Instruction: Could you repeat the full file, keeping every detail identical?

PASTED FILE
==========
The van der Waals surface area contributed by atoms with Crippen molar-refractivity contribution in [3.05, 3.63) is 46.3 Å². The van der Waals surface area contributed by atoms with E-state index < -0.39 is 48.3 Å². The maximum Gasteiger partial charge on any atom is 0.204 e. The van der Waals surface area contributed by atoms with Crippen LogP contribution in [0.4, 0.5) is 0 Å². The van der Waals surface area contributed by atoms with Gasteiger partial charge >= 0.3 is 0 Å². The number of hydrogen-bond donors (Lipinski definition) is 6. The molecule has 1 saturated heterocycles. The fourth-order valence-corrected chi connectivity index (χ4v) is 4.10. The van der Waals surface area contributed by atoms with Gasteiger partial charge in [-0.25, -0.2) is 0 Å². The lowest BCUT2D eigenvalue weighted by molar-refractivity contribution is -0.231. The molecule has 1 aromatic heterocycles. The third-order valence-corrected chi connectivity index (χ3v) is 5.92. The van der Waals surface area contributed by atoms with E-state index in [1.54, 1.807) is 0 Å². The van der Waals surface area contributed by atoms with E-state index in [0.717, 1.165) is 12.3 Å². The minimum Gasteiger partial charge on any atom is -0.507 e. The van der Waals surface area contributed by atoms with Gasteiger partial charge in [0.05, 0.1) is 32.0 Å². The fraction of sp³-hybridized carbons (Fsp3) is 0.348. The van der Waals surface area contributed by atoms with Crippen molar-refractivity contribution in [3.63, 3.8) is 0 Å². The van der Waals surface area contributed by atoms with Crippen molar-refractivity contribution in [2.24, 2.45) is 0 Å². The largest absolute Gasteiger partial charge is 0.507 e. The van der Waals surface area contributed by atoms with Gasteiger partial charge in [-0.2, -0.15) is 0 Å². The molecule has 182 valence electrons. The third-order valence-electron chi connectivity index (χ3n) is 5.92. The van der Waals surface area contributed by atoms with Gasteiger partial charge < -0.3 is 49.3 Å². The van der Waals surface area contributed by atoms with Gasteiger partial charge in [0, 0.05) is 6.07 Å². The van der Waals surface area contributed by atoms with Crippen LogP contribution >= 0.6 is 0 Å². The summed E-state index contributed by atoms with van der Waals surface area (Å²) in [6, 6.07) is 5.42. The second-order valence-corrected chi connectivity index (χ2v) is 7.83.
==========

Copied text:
The van der Waals surface area contributed by atoms with Crippen molar-refractivity contribution in [3.05, 3.63) is 46.3 Å². The van der Waals surface area contributed by atoms with E-state index < -0.39 is 48.3 Å². The maximum Gasteiger partial charge on any atom is 0.204 e. The van der Waals surface area contributed by atoms with Crippen LogP contribution in [0.4, 0.5) is 0 Å². The van der Waals surface area contributed by atoms with Gasteiger partial charge >= 0.3 is 0 Å². The number of hydrogen-bond donors (Lipinski definition) is 6. The molecule has 1 saturated heterocycles. The fourth-order valence-corrected chi connectivity index (χ4v) is 4.10. The van der Waals surface area contributed by atoms with Gasteiger partial charge in [-0.25, -0.2) is 0 Å². The lowest BCUT2D eigenvalue weighted by molar-refractivity contribution is -0.231. The molecule has 1 aromatic heterocycles. The third-order valence-corrected chi connectivity index (χ3v) is 5.92. The van der Waals surface area contributed by atoms with E-state index in [1.54, 1.807) is 0 Å². The van der Waals surface area contributed by atoms with E-state index in [0.717, 1.165) is 12.3 Å². The minimum Gasteiger partial charge on any atom is -0.507 e. The van der Waals surface area contributed by atoms with Gasteiger partial charge in [0.05, 0.1) is 32.0 Å². The fraction of sp³-hybridized carbons (Fsp3) is 0.348. The van der Waals surface area contributed by atoms with Crippen molar-refractivity contribution in [3.63, 3.8) is 0 Å². The van der Waals surface area contributed by atoms with Crippen molar-refractivity contribution in [2.24, 2.45) is 0 Å². The largest absolute Gasteiger partial charge is 0.507 e. The van der Waals surface area contributed by atoms with Gasteiger partial charge in [-0.2, -0.15) is 0 Å². The molecule has 182 valence electrons. The third-order valence-electron chi connectivity index (χ3n) is 5.92. The van der Waals surface area contributed by atoms with Gasteiger partial charge < -0.3 is 49.3 Å². The van der Waals surface area contributed by atoms with Gasteiger partial charge in [0, 0.05) is 6.07 Å². The van der Waals surface area contributed by atoms with Crippen LogP contribution >= 0.6 is 0 Å². The summed E-state index contributed by atoms with van der Waals surface area (Å²) in [6, 6.07) is 5.42. The second-order valence-corrected chi connectivity index (χ2v) is 7.83.